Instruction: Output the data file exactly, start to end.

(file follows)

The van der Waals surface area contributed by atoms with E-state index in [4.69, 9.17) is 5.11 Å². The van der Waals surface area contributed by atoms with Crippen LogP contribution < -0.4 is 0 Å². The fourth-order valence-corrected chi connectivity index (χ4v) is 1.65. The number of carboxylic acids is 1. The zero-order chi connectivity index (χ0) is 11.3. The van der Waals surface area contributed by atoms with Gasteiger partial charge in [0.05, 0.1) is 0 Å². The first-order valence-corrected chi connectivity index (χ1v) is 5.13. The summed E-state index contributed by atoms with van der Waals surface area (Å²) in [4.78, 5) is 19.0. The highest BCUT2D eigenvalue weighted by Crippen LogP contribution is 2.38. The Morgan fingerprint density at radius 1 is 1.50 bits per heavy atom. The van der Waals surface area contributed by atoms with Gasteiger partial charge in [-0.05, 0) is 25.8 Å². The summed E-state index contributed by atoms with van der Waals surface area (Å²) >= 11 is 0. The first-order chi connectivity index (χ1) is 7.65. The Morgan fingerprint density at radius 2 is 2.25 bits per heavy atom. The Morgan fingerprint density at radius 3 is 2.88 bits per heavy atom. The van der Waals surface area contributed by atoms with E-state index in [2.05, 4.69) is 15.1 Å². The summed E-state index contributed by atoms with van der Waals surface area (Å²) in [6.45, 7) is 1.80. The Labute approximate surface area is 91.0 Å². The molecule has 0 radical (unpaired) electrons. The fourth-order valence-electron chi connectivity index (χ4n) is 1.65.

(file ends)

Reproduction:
The van der Waals surface area contributed by atoms with E-state index in [4.69, 9.17) is 5.11 Å². The van der Waals surface area contributed by atoms with Crippen LogP contribution < -0.4 is 0 Å². The fourth-order valence-corrected chi connectivity index (χ4v) is 1.65. The number of carboxylic acids is 1. The zero-order chi connectivity index (χ0) is 11.3. The van der Waals surface area contributed by atoms with Gasteiger partial charge in [0.05, 0.1) is 0 Å². The first-order valence-corrected chi connectivity index (χ1v) is 5.13. The summed E-state index contributed by atoms with van der Waals surface area (Å²) in [4.78, 5) is 19.0. The highest BCUT2D eigenvalue weighted by Crippen LogP contribution is 2.38. The Morgan fingerprint density at radius 1 is 1.50 bits per heavy atom. The van der Waals surface area contributed by atoms with Gasteiger partial charge in [-0.05, 0) is 25.8 Å². The summed E-state index contributed by atoms with van der Waals surface area (Å²) >= 11 is 0. The first-order chi connectivity index (χ1) is 7.65. The Morgan fingerprint density at radius 2 is 2.25 bits per heavy atom. The Morgan fingerprint density at radius 3 is 2.88 bits per heavy atom. The van der Waals surface area contributed by atoms with E-state index in [2.05, 4.69) is 15.1 Å². The summed E-state index contributed by atoms with van der Waals surface area (Å²) in [6.45, 7) is 1.80. The Labute approximate surface area is 91.0 Å². The molecule has 0 radical (unpaired) electrons. The fourth-order valence-electron chi connectivity index (χ4n) is 1.65.